Miroslav Volf ponders creation, enjoyment, and the significance of gift.
The idea that creation is somehow given to us by God and that precisely that in which we find pleasure … We are sentient beings, we enjoy [the] life of our senses and that is an extraordinarily beautiful thing. But the idea that, as sentient human beings, we are also always beyond the horizon of what we immediately experience, right, we are not simply satisfied to enjoy the thing as it is. The thing means something to us, we go beyond that. And that which is beyond is precisely the giver of the gift that has given this to us.
We can illustrate this with the idea of most of [the] ordinary objects of life [that] are fascinating, interesting to us, are kind of human objects, because somehow not just human activity but the presence of human beings has attached itself to them. I give an illustration of a gold-nibbed pen that my father has given to me. Every time I take this pen into my hands, I have taken not just an object, I am taking a presence of a beloved person and I relate to that person. I think all objects are such objects, and to the extent that we have loving relationships with others, including loving relationship with God, all objects, the entirety of objects, come to mean something more profound to us than otherwise they would.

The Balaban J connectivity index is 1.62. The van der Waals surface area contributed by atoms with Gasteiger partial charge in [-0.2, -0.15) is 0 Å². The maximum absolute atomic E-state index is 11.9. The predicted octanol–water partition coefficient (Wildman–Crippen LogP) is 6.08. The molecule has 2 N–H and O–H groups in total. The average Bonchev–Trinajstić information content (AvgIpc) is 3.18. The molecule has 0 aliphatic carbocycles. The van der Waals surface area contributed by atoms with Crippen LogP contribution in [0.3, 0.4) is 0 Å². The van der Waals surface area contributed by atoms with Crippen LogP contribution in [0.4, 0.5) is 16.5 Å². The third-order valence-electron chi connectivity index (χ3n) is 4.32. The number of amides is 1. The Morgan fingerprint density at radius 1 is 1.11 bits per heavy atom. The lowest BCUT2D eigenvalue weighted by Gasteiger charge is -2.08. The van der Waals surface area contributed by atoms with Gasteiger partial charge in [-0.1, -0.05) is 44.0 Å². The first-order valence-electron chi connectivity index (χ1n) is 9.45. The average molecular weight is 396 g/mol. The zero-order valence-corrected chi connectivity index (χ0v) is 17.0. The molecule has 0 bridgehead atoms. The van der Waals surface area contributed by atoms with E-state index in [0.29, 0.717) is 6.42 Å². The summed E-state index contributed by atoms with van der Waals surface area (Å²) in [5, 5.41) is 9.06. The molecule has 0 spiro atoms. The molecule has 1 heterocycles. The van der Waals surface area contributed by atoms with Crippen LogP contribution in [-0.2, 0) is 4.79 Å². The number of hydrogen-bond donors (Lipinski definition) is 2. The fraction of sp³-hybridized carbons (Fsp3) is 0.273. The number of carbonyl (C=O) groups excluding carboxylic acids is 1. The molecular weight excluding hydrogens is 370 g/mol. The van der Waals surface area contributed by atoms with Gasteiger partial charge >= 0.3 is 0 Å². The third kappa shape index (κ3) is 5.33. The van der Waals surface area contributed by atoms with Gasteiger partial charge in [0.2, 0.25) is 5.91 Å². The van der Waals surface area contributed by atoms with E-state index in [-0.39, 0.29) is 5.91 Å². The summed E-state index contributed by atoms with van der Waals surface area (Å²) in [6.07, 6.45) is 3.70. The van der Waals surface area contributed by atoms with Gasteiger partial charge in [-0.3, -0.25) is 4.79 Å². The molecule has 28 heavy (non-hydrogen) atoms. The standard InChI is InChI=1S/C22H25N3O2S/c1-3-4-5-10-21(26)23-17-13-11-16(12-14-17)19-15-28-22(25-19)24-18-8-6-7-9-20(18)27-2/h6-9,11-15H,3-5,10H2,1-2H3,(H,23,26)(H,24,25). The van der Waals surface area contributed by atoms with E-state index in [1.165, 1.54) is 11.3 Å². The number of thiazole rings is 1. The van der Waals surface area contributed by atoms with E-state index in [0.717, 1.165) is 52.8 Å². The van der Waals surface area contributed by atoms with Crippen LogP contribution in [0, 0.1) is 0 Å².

For instance, I might want to have a new iPhone, but I don’t want another gold-nibbed Pelican pen. I want that pen, right? Because it’s that pen that is a medium for me of the presence of another. In other words, you can think of nurturing contentment – which I think in the context of ecological crisis is so incredibly important for us today – you can nurture contentment without, in some ways, cheating yourself of enjoyment. To the contrary, contentment can be a modality of enjoying particular objects and the world as a whole, much more than if we constantly want to transgress boundaries and have new objects to enjoy as if we can somehow fill ourselves by being insatiable.